Documented Data Destruction Procedures
A Recycler is required to document methods of data destruction for each type of media containing equipment and media. Data Destruction procedures should include detailed instructions to successfully destroy the data on the particular device (R2:2013 Guidance, section 8.5). Methods of data destruction will vary by device type. For example, solid-state memory devices (such as those used in mobile devices and more modern “thin and light” laptops), require different wiping and destruction procedures than traditional spinning-disk hard drives. Additionally, data storage on phones or mobiles are physically smaller than laptop or desktop storage, meaning those devices necessitate a smaller shred size for effective destruction. Consider regularly-updated visual work instructions used at sorting stations, describing which types of devices contain data.
Data Destruction Training
Employees must be trained on Data Destruction procedures and records of employee training maintained (R2:2013 Guidance, section 8.6). Qualified personnel are required to administer all trainings and evaluate employee competency. All training procedures should be documented.
Data Destruction Process Validation
Independent validation of your data destruction processes is required to ensure successful destruction (R2:2013 Guidance, section 8.7). Validation requires documented evidence that demonstrates a PROCESS consistently and effectively produces an outcome that conforms to established criteria and quality controls.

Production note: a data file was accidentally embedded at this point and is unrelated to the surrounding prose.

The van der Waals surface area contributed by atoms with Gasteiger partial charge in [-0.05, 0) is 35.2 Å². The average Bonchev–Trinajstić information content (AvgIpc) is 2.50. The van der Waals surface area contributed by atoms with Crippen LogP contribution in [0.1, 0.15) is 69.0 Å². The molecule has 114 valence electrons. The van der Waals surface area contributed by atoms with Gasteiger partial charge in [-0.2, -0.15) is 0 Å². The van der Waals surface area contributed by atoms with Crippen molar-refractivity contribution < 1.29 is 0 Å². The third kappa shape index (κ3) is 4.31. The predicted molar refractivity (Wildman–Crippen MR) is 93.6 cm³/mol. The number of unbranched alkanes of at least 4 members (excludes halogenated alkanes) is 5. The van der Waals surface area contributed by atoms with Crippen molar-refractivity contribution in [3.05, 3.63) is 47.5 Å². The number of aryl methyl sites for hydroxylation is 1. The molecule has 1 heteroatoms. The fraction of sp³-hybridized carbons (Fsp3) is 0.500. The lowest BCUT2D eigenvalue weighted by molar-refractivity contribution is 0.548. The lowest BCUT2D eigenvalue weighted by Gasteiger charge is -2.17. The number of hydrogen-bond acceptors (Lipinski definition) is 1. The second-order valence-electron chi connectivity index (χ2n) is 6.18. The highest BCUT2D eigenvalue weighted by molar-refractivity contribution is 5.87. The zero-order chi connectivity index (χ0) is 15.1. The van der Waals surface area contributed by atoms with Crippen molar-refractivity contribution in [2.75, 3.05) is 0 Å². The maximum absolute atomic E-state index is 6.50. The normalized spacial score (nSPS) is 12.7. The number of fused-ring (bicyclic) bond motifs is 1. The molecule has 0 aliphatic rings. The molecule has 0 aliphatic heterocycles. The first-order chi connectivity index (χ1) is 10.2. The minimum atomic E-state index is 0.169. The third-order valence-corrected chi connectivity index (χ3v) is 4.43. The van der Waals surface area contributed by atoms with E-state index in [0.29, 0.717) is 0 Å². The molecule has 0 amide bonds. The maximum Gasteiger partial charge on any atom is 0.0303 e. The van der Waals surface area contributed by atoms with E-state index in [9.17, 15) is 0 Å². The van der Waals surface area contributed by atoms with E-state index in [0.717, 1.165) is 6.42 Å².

Review and validation of data destruction procedures should include: validation of the procedures, effectiveness of employee training, calibration, maintenance of equipment, and Performance of data destruction methods. Reviews should specifically include competency evaluations of employees, attempts at data recovery from sanitized devices, verification of calibration schedules, and verification of data sanitization records.
Other types of validation may include: Periodic Media Recovery Checks, and detailed internal audit of data destruction process.
Data Destruction Security Controls
Security controls should be in effect from at the time you take possession of the data bearing media to the time the data has been destroyed. Security controls should consider physical security (locked trailers, locked bins, cages, locked rooms), monitoring (cameras, key fobs), chain of custody (transportation to facility, transportation to downstream vendor, if data is still present) and personnel qualifications (background checks). The level of security used in all of your procedures should be relevant to the most sensitive type of equipment you are processing. For example: If HIPAA material is the most sensitive material, but only accounts for 10% of a facility’s volume, all security must be designed around meeting requirements for HIPAA.
Data Destruction Process Management of Change
It is important to note that as data storage devices evolve, data destruction methods will also change and data destructions practices must be reviewed and modified. Determine how you will stay up-to-date with the newest technology and data destruction methods. Regularly assess the types of material coming into your facility, and communicate changes in the composition of your incoming recycling stream to your employees. Sort and data destruction procedures should be revised and maintained up-to-date based on assessment results.